Telstra unveils HTC HD7 Windows Phone 7 smartphone

HTC has a user-centric focus and Windows Phone 7 has a clean interface

Telstra, HTC and Microsoft have teamed up to launched the first high-profile Windows Phone 7 smartphone onto the Australian market with the HD7 on the Next G network.

The handset will be available from March 29 for $768 outright or on a 24-month contract. Contract pricing was not announced at the launch event in Sydney today.

After a spate of Android-based handsets launched over the past two years – from the Dream to the Desire Z – HTC has adopted WP7 in a big way with the HD7.

This week Microsoft announced legal action against a number of makers of Android-based handsets. The latest action follows a patent settlement between Microsoft and HTC last year over its use of Android.

The HTC HD7 features a 4.3-inch touch screen with 480 by 800 resolution, five megapixel camera with LED flash, 720p HD video recording, integrated Xbox Live gaming, music and video by Zune, HTC Sense and integrated Facebook and Windows Live accounts.

Telstra has also ported its suite of content applications to WP7 in the form of the TelstraOne application.

Telstra’s director of mobility products Andrew Volard said Windows Phone 7 is easy to use and the interface makes accessing information simple.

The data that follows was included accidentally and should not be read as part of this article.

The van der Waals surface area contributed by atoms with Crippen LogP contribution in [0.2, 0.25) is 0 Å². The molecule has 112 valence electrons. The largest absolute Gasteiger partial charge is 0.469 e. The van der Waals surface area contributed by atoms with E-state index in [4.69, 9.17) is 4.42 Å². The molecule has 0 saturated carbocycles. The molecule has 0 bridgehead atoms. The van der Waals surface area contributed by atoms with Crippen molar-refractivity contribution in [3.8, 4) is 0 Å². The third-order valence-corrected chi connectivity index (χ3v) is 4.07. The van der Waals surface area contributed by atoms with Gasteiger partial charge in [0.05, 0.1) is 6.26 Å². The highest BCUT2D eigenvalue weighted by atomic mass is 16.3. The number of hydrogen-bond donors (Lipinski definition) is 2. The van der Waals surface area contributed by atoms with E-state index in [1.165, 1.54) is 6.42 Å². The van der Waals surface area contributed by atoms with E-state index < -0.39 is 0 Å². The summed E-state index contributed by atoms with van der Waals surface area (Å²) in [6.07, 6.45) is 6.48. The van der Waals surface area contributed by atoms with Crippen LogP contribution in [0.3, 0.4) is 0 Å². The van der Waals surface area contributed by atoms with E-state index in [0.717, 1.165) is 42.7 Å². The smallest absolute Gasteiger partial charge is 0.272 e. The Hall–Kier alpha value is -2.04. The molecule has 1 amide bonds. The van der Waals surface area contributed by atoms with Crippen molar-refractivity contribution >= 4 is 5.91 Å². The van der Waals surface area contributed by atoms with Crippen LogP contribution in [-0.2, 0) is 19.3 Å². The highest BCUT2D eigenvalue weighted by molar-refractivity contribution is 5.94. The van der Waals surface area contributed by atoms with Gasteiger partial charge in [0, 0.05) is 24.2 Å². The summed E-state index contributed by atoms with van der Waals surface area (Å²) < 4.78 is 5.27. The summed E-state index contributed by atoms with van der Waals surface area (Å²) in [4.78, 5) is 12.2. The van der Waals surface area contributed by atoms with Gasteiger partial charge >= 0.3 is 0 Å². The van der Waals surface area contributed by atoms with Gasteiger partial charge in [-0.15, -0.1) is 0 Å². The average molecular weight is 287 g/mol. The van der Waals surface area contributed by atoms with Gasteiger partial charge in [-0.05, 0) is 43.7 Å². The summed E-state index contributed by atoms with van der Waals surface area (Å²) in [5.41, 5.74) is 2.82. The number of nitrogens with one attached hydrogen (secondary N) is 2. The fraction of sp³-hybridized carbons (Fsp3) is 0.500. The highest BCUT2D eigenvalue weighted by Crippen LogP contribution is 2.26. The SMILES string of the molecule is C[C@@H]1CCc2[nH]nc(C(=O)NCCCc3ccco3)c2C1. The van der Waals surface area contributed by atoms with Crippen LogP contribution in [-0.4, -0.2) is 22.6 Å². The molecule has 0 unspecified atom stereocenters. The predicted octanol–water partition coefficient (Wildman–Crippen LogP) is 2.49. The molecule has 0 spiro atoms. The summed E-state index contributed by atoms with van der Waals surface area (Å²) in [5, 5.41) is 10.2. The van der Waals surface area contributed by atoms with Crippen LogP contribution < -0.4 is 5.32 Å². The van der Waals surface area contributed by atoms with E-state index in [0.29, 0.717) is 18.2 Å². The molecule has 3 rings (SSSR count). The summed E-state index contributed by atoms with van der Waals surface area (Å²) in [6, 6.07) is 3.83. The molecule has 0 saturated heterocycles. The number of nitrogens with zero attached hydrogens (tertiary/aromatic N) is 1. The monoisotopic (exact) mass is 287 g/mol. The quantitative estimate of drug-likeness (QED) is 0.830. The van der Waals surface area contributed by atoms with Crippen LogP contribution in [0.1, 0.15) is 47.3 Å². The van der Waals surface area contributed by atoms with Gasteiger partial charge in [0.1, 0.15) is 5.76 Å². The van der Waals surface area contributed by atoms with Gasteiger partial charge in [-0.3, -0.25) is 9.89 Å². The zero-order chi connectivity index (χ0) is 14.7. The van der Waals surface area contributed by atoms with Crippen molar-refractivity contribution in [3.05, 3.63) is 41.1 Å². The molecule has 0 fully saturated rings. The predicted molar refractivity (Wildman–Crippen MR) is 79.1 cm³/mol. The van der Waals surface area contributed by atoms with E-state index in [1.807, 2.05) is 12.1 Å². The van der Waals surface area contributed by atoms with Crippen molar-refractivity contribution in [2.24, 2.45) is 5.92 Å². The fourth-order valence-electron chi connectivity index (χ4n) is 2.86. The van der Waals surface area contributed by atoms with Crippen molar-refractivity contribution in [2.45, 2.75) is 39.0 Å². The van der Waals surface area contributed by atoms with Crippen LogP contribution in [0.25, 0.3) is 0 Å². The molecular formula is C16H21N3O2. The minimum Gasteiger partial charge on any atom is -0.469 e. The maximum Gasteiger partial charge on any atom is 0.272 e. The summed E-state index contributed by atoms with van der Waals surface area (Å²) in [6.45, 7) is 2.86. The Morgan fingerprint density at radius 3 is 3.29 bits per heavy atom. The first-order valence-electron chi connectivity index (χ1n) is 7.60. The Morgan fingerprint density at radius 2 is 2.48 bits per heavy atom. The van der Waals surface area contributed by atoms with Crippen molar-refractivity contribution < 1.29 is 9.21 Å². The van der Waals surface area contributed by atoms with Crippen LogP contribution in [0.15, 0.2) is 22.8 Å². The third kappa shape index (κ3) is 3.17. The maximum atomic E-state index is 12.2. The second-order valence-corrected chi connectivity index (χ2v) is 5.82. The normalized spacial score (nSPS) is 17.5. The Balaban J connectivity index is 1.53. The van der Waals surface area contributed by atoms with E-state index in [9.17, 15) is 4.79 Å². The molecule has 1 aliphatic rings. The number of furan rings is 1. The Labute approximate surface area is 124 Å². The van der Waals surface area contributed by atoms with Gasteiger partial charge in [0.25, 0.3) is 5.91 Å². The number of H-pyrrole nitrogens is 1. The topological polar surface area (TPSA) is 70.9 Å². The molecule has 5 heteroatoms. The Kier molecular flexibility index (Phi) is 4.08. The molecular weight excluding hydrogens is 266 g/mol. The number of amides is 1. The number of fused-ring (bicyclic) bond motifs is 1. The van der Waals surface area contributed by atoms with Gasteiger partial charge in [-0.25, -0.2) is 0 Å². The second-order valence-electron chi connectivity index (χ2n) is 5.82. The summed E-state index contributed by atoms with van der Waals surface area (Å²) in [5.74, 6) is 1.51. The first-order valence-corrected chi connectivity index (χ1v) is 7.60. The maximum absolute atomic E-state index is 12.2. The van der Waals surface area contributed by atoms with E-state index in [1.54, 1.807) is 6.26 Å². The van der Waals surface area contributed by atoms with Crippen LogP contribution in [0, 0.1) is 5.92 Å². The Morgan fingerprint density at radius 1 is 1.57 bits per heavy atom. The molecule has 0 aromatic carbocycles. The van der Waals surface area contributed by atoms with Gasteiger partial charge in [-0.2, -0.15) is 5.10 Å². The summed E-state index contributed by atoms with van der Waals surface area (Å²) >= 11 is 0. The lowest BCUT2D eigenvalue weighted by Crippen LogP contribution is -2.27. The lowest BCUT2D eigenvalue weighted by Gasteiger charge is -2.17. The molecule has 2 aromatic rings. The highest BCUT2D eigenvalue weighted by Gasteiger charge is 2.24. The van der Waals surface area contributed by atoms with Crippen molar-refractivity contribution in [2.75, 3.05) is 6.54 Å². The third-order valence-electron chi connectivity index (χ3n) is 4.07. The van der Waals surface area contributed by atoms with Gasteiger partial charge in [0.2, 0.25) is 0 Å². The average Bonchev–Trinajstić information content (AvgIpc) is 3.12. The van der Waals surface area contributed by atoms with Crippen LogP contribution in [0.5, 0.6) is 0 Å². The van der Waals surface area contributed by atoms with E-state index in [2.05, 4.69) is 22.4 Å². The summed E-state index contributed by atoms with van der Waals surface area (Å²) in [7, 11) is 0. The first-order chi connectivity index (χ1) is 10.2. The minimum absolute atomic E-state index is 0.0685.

In the past Telstra has developed custom interfaces for the old Windows Mobile operating system, but with the advent of WP7 Volard said the company will focus on applications, not themes.

With the arrival of WP7 Telstra now manages mobile software development practices across the iPhone, Android and Windows platforms.

New HTC country manager for Australia and New Zealand, Ben Hodgson, said the combination of HTC, Windows Phone 7 and the Telstra network make the HD7 a compelling offering.

“HTC has shown strong leadership in developing Windows-based devices in the past, illustrating our ability to be first-to-market,” Hodgson said.

“HTC has a user-centric focus and Windows Phone 7 has a clean interface.”

WP7 has about 10,000 applications in its marketplace and this number is growing at about 100 per day.

With the HD7 Telstra has integrated operator billing for marketplace apps up to the value of $20.

Speaking at the launch Microsoft Australia’s mobile communications business director Sheau-Lan Reed said despite the head start of the iPhone and Android, the company plans on being number one in the mobile operating system market.

“There are 30,000 developers using Windows Phone 7 and we have a local developer challenge,” Sheau-Lan Reed said.

“Applications like Angry Birds is coming to Windows Phone 7 and Internet Explorer is coming along with multitasking.”

Reed said developers need to port older Windows Mobile apps to Windows Phone 7, but the skills required is not greatly different.

A WP7 update for the HTC Mozart handset is scheduled for April.

Follow Rodney Gedda on Twitter: @rodneygedda

Follow TechWorld Australia on Twitter: @Techworld_AU

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